Long days, delicious meals and a liter of olive oil

In some ways, Meredith Hayden’s mornings are pretty typical. She gets up at 6:45 a.m., puts on work-appropriate clothes, does her skincare routine, drinks a caffeinated drink, and heads to the office. Except part of her work outfit is an apron, and the office is a nice kitchen and garden in the Hamptons. Hayden is a private chef.

This summer, she’s been spending her weekends on eastern Long Island, working for a family as a home chef. “In my personal experience, I’ve been treated like one of the family members,” she said. “I have a place at the table at every meal.”

A typical day consists of preparing breakfast (shakshuka), grocery shopping (sometimes in a few places to get the necessary ingredients), harvesting produce from the garden, preparing lunch (grilled oysters with lobster rolls, salad kale and halloumi, and hot dogs for the kids), and finally dinner prep (carne asada with roasted tomatillo salsa and elote chopped salad). She also takes the time to chronicle her daily life on her TikTok channel. @wishbonekitchen.

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Sound exhausting? It’s about a 17-hour day to cook three meals for a family of five to 10, depending on the weekend. “I consume about a liter of olive oil per weekend,” she said. “Some of the olive oil will go into a marinade or grease the grill.”

When she’s not working for the family, she does ad-hoc jobs for clients, where budget isn’t even a topic of discussion. “They’re not ordering truffles and caviar, but they want wild salmon which is $60 a pound,” she said.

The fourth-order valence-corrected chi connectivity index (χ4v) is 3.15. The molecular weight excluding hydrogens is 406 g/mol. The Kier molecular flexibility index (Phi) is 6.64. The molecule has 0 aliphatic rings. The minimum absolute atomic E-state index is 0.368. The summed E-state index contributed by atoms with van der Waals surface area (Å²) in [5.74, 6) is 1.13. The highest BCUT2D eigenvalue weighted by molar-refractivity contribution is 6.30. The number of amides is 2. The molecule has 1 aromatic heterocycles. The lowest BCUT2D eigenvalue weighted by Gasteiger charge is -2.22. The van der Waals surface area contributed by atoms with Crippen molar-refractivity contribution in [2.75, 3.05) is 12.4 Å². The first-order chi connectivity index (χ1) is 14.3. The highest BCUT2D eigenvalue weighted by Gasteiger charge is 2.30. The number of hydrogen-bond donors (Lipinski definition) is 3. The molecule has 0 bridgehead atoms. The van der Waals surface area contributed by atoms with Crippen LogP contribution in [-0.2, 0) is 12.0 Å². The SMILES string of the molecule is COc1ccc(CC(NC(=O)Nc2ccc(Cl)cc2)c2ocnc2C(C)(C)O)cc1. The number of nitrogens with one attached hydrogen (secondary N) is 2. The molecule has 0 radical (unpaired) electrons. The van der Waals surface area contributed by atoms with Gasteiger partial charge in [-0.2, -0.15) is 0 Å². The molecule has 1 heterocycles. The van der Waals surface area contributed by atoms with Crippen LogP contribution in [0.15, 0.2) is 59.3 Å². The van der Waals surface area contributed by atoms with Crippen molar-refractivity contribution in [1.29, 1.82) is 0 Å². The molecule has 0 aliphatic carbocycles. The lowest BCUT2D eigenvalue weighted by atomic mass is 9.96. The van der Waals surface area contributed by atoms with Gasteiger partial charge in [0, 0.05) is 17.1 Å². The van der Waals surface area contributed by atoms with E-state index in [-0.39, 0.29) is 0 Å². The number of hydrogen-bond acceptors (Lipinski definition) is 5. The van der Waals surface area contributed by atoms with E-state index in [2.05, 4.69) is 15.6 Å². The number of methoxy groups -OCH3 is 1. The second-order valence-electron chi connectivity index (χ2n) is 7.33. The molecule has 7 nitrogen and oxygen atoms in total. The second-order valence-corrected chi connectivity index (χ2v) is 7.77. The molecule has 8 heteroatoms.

She was once hired to cook lunch for 15 people, and clients wanted her to cook enough food for 30-40 people. “They were like, ‘We don’t want it to look sparse. We want it to look very plentiful,’ she said. needed them, a bit like props, but that’s not normal.”

Thara Moise, a Philadelphia-based personal chef, works primarily on private dinners and small events. His days are different from Hayden’s but are just as exhausting. She often sets up tablescapes and decorations for events while doing all the cooking. That means she had to lug all the plates, decor and food up the stairs, then scour the town for the right address before putting on an apron.

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Moise likes to offer his customers personalized menu options. “I have a PDF menu with nine to 10 pages of original recipes, and you can choose your menu,” she said. It offers nearly 50 different dishes, including gorgeous grazing boards, crab meatballs in spicy mustard sauce, decadent lobster mac and cheese, and squid ink risotto. You can see many of her beautiful dishes in her TikTok Videos.

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“I go to Morocco every year to get all my spices,” she said. “They have nice outdoor spice markets there. So I get huge amounts of spices – fennel, turmeric, cumin. I spend over $400 a month.

While Moise loves the challenge that every job presents, she has dealt with some pretty tough clients. “Some people say, ‘Can you please put nothing on the countertops? We can’t get anything on them,’” Moise said. “And I’m like, What? I had to pack Saran’s entire countertop. She also finds that many more affluent customers will have high-end cookware that has never been used.

“They’re like, ‘Can you bring your own cookware?'” she continued. “Why do you have that $800 set then?”

But the long hours and difficult customers paid off. “The first year, I made $168,000,” Moise said. “This year I expect to make $234,000. That’s really good in your early years of business.”

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